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Judi Fennell | I Could Use Some Magic

January 5, 2011

Judi FennellI DREAM OF GENIESOne of the hardest things about writing a story about magic is to have a story. See, when you have magic, it can do anything. Magic can make all your problems literally disappear. So how do you have something threaten your characters when one blink of her eyes (or flick of her wrists) can make it all go away?

That was what I was faced with when I sold my genie series to my editor. I pretty much sold the idea on, “I have this idea of a story along the lines of I Dream of Jeannie meets Indiana Jones.” That was it; that was all I had. I knew the genie, Eden, had been sentenced to her bottle for 3,000 years, got out early, and then I heard the Indiana Jones’ theme music. That was it.

So, yay! I sold a trilogy. Now I had to write it. And I quickly found out that like genie wishes, magic is not all it’s cracked up to be. Sure, it sounds good, but if the bad guy is after you, poof! make yourself invisible or take a long vacation to the other side of the world. If the guy you’re in love with is tied to a chair, facing a bolt of magic from the jealous vizier, just zap him somewhere else.

I had to come up with a way for magic not to solve everything, and that gave me some sleepless nights until I realized that when Eden is accidentally freed from her bottle, she cracks her head on the stopper of her bottle—a canary diamond. Diamonds are some of the hardest things on earth, and certainly more so than her head. Voila! Head injury equals screwy magic, and the only thing worse than not having magic is having magic you can’t control. So not only did I come up with a way to not have magic solve everything, but now it was the cause of some troubles.

One problem solved.

But then came the fact that djinn mythology, as fun as it is in TV shows, is, at its heart, part of a belief system. I was very sensitive to that fact as I was writing the story, trying to steer clear of offending anyone.

Then there was the language barrier. I knew I wanted to incorporate Arabic Egyptian, Persian and other languages into the story since Eden is over 2000 years old and she would have spoken them. But the alphabet is totally different from English, and I was a language major in college. While I don’t speak Arabic, I know enough about languages to know that direct translations might mean word-for-word what you want, but the meaning can be a whole other thing. I needed a native Arabic speaker.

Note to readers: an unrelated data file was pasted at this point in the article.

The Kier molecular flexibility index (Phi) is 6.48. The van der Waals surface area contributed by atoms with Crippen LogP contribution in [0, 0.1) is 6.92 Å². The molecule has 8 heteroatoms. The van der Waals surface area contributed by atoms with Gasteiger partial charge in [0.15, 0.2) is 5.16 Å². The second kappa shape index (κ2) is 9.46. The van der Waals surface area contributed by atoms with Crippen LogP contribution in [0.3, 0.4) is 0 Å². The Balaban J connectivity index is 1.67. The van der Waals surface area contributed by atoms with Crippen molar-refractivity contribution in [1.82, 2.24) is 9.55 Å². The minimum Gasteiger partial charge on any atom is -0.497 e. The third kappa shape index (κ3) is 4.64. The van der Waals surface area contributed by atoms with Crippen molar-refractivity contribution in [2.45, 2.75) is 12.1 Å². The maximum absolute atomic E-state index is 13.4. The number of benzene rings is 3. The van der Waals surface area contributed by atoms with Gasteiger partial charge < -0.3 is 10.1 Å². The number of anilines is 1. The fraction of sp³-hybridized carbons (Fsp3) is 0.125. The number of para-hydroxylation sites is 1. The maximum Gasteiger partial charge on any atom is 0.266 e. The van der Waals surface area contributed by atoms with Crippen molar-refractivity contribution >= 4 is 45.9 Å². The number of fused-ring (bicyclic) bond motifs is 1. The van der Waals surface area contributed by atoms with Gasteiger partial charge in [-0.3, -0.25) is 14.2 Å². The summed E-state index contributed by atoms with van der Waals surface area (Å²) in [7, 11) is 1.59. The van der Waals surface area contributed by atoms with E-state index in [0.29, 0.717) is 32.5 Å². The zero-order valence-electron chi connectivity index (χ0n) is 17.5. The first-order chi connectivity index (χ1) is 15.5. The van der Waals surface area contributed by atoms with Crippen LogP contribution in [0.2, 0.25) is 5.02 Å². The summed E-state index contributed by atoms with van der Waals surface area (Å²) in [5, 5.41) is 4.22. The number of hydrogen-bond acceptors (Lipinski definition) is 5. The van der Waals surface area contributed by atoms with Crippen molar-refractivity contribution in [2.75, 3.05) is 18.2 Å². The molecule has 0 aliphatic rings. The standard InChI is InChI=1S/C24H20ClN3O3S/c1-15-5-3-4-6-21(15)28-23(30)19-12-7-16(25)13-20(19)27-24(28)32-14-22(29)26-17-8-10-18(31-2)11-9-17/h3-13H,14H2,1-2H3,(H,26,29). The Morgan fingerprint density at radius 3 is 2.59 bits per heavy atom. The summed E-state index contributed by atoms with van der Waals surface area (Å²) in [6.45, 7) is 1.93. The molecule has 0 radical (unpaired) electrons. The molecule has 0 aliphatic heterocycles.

That, actually, was the easiest part of my writing problems because my best friend married an Egyptian guy who is a native speaker. Huge shout-out of thanks to Tarek for his help with the language and for answering all my questions. I might not have made a trip to the Sahara desert for research, but the trip to a local Moroccan restaurant was a fabulous time!

Google and Wikipedia are great for anecdotal type info I use, and then there’s always books. I have a copy of Sir Richard Burton’s translation of the one thousand and one Arabian nights’ stories, and the footnotes were just as illuminating at the stories. I lived on Google Earth when laying out the magical city of Al-Jannah, and pulled on my time spent in the south of Spain for architecture.

I had as much fun creating this world as I did with my Mer world, but I wouldn’t have minded a genie who could have whipped it all up for me.

But then where would the story have been for this post?

Here’s a flavor of the world I created:

“This way!” She grabbed Matt’s hand and ran through the back door of a salon.

A cloud of silvery-pink Glimmer hit her in the face so thickly as she entered that she choked on it.

“What the hell’s this stuff?” Matt coughed.

“Glimmer,” Eden answered.

“I thought you said no one was allowed to use magic?”

Matt waved his arms and the pink particles drifted onto him. Only real men could wear pink and still look sexy—not that now was the time to be thinking about things like that.

“The Mawla of Magic is always permitted to use magic,” answered a woman shelving supplies in a cabinet by the back door. She turned around, smoothing her aquamarine sari in a controlled motion that had nothing to do with wrinkles and everything to do with sizing Matt up. And not in any way that made Eden jealous. More in a way that made her nervous.

The woman had pegged him for a tourist—the mortal kind. Attention they didn’t need.

They also didn’t need Matt asking any more questions, so Eden plastered a smile to her face and reached for his hand. “Place looks great. Aisha did a wonderful job.”

She backed out of the room, dragging him with her, the woman’s eyes on them all the way.

“The Mawla of Magic?” Matt asked in the corridor.

Eden peered around the corner. No one was watching for them. Yet.

“The Mawla—Aisha—reports to the High Master along with Faruq and a few others. She’s the Master of Necessary Magic. Things like droppings-free birds, flying-carpet taxis, self-flaming street lanterns, that sort of thing. For the common good.”